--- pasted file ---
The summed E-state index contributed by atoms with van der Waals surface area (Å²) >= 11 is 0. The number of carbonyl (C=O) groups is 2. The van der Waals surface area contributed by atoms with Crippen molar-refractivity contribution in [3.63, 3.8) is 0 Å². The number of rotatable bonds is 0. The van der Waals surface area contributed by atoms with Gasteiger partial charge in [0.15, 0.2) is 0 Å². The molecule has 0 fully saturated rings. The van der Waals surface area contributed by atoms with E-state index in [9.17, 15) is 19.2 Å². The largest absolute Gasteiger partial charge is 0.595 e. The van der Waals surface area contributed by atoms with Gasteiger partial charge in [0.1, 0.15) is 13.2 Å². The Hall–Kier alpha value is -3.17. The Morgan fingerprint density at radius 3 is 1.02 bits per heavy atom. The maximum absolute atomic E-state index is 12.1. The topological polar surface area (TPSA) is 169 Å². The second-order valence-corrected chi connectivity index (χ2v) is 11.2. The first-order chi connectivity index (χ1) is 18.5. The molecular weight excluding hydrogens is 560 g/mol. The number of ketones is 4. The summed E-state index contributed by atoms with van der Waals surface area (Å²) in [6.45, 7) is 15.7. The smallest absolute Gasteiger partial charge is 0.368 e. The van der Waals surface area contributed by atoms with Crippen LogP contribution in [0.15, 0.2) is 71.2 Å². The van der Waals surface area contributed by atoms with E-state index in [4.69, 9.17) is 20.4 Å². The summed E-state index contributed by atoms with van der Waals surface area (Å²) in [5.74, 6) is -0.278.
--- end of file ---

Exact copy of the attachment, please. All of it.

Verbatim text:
The summed E-state index contributed by atoms with van der Waals surface area (Å²) >= 11 is 0. The number of carbonyl (C=O) groups is 2. The van der Waals surface area contributed by atoms with Crippen molar-refractivity contribution in [3.63, 3.8) is 0 Å². The number of rotatable bonds is 0. The van der Waals surface area contributed by atoms with Gasteiger partial charge in [0.15, 0.2) is 0 Å². The molecule has 0 fully saturated rings. The van der Waals surface area contributed by atoms with E-state index in [9.17, 15) is 19.2 Å². The largest absolute Gasteiger partial charge is 0.595 e. The van der Waals surface area contributed by atoms with Gasteiger partial charge in [0.1, 0.15) is 13.2 Å². The Hall–Kier alpha value is -3.17. The Morgan fingerprint density at radius 3 is 1.02 bits per heavy atom. The maximum absolute atomic E-state index is 12.1. The topological polar surface area (TPSA) is 169 Å². The second-order valence-corrected chi connectivity index (χ2v) is 11.2. The first-order chi connectivity index (χ1) is 18.5. The molecular weight excluding hydrogens is 560 g/mol. The number of ketones is 4. The summed E-state index contributed by atoms with van der Waals surface area (Å²) in [6.45, 7) is 15.7. The smallest absolute Gasteiger partial charge is 0.368 e. The van der Waals surface area contributed by atoms with Crippen LogP contribution in [0.15, 0.2) is 71.2 Å². The van der Waals surface area contributed by atoms with E-state index in [4.69, 9.17) is 20.4 Å². The summed E-state index contributed by atoms with van der Waals surface area (Å²) in [5.74, 6) is -0.278.